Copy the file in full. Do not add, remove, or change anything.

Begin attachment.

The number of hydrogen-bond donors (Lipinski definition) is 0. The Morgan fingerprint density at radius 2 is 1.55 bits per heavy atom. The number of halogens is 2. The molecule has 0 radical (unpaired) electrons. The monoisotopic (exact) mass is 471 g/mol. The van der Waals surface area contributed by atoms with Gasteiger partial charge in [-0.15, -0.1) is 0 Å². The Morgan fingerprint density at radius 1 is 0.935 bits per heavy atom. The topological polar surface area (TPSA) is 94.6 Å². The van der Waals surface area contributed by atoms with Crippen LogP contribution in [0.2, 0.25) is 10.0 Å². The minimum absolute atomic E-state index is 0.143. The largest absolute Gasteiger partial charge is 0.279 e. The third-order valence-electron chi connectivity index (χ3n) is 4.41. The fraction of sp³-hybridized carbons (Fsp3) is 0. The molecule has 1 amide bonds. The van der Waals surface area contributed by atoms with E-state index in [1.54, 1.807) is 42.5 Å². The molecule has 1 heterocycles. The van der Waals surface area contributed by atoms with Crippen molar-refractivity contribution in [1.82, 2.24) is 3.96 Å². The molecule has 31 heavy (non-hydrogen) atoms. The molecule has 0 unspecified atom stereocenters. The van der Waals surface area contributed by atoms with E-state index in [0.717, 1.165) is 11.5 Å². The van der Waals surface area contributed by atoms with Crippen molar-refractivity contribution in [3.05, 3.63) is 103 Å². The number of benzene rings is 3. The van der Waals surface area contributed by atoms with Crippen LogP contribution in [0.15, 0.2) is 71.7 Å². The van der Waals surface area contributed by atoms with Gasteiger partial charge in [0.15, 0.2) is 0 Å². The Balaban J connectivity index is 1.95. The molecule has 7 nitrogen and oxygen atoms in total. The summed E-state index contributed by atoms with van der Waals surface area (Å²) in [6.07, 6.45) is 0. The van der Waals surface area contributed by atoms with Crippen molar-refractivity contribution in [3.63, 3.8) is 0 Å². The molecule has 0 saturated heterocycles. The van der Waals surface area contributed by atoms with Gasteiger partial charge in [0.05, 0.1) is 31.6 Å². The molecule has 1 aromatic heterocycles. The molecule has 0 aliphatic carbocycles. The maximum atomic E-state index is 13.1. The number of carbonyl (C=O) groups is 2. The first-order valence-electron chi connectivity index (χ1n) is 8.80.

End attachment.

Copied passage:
The number of hydrogen-bond donors (Lipinski definition) is 0. The Morgan fingerprint density at radius 2 is 1.55 bits per heavy atom. The number of halogens is 2. The molecule has 0 radical (unpaired) electrons. The monoisotopic (exact) mass is 471 g/mol. The van der Waals surface area contributed by atoms with Gasteiger partial charge in [-0.15, -0.1) is 0 Å². The Morgan fingerprint density at radius 1 is 0.935 bits per heavy atom. The topological polar surface area (TPSA) is 94.6 Å². The van der Waals surface area contributed by atoms with Crippen LogP contribution in [0.2, 0.25) is 10.0 Å². The minimum absolute atomic E-state index is 0.143. The largest absolute Gasteiger partial charge is 0.279 e. The third-order valence-electron chi connectivity index (χ3n) is 4.41. The fraction of sp³-hybridized carbons (Fsp3) is 0. The molecule has 1 amide bonds. The van der Waals surface area contributed by atoms with E-state index in [1.54, 1.807) is 42.5 Å². The molecule has 1 heterocycles. The van der Waals surface area contributed by atoms with Crippen molar-refractivity contribution in [1.82, 2.24) is 3.96 Å². The molecule has 31 heavy (non-hydrogen) atoms. The molecule has 0 unspecified atom stereocenters. The van der Waals surface area contributed by atoms with E-state index in [0.717, 1.165) is 11.5 Å². The van der Waals surface area contributed by atoms with Crippen molar-refractivity contribution in [3.05, 3.63) is 103 Å². The number of benzene rings is 3. The van der Waals surface area contributed by atoms with Crippen LogP contribution in [0.15, 0.2) is 71.7 Å². The van der Waals surface area contributed by atoms with Gasteiger partial charge in [0.15, 0.2) is 0 Å². The Balaban J connectivity index is 1.95. The molecule has 7 nitrogen and oxygen atoms in total. The summed E-state index contributed by atoms with van der Waals surface area (Å²) in [6.07, 6.45) is 0. The van der Waals surface area contributed by atoms with Crippen molar-refractivity contribution in [3.63, 3.8) is 0 Å². The molecule has 0 saturated heterocycles. The van der Waals surface area contributed by atoms with Gasteiger partial charge in [0.05, 0.1) is 31.6 Å². The molecule has 1 aromatic heterocycles. The molecule has 0 aliphatic carbocycles. The maximum atomic E-state index is 13.1. The number of carbonyl (C=O) groups is 2. The first-order valence-electron chi connectivity index (χ1n) is 8.80.